|Expert Political Judgment
||[Dec. 29th, 2015|12:08 am]
De Horror Vacui
Expert Political Judgment: How Good Is It? How Can We Know?, Philip E. Tetlock:|
There are some ideas that are too good to ignore. And this one is it. Tetlock, and I assume whoever he was working with, had the bright idea to check up on those experts in political and economic ideas whose divinations Those Who Rule consult before they act -- to invade a country or design a tax credit or some other good that is evil or evil that is good. They had these experts answer many different questions over many years based on what sort of things could possibly change in a reasonable amount of time (and all questions were time-boxed: e.g., "Will Leonid Brezhnev release a new country and western album in 1981?"). These were then run through statistical analyses.
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A few years ago, I was approached to do a study like this one (I don't remember who was in charge), but I dropped out after a few months. The main reason is because the questions were so far out of my expertise. I'd fill out these questionnaires and constantly have these answers like "I kind of think Idi Amin's next release will top Benito Mussolini's record sales record, but there's still a chance that he won't make it past Fidel Castro's 2nd place" and then have to tell the people in charge of the study that "I'm not terribly qualified to make judgments about despotic rock music" and "I'm only 20% sure in the prediction." Obviously, the questions weren't quite that detailed, but the extra should give you a feeling for what I'm doing.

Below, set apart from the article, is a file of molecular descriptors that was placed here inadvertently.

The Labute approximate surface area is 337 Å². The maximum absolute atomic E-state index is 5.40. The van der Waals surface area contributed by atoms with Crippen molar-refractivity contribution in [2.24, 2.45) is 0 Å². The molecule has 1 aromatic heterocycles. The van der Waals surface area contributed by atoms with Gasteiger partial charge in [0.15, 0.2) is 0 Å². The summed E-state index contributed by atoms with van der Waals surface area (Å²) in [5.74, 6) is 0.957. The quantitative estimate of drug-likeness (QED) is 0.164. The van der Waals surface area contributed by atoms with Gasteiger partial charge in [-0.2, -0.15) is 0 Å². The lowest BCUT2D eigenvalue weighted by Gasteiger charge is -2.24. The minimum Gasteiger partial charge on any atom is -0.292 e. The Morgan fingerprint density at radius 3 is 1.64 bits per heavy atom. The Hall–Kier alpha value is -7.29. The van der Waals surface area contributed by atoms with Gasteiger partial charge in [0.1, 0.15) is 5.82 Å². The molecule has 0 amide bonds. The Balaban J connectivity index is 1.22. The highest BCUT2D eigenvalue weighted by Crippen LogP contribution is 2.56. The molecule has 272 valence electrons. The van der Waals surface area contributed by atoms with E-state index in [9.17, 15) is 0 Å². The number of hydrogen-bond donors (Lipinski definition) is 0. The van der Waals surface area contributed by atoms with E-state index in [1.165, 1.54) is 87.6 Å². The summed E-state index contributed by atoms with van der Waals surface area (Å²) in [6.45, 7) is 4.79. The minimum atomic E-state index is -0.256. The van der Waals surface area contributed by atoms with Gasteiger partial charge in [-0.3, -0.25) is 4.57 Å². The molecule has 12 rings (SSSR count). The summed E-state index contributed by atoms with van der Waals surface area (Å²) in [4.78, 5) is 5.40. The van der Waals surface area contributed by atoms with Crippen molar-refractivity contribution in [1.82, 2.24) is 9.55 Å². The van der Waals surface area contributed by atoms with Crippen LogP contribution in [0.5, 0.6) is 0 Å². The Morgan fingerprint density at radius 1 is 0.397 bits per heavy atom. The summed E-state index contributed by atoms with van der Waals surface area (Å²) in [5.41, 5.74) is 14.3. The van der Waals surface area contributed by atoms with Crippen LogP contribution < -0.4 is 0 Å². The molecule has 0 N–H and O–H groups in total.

That makes me wonder a little about the drop out rate for Tetlock's previous studies and how it affects his evidence, especially about his foxes.
However, I think that the basic results of this book are wonderful:
(1) The best prognosticators are experts that are least sure of themselves.
(2) The best prognosticators are no better than flipping a coin.
(3) A linear extrapolation is better than flipping a coin.
(4) The worst expert prognosticator is the one who is the most sure of himself.
(5) The prognosticator who is most likely to be listened to by others is the one who is most sure of himself.
(6) The worst expert prognosticator is better than a very, very smart amateur.
We are already well past the point when the machines should be in charge. If nothing else, a random number generator is cheaper to run than the government.
And it's a lot smarter.
* Interestingly, The Hedgehog, the Fox, and the Magister's Pox was the last book I bought by Gould, and the first one I couldn't get through because it was so bad. After reading this book, I tried again, with no luck -- even on a transpacific flight.
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I could possibly get three more (two almost certain), unless I brought a lightweight like "Nudge" with me to Houston or run off to the used book store and find a nice, old novel that reads well (current novel: too much description and talk, not enough plot). That means no chance of hitting fifty. Another year within 1 or 2.
What happened to the days when I could read three novels in a weekend?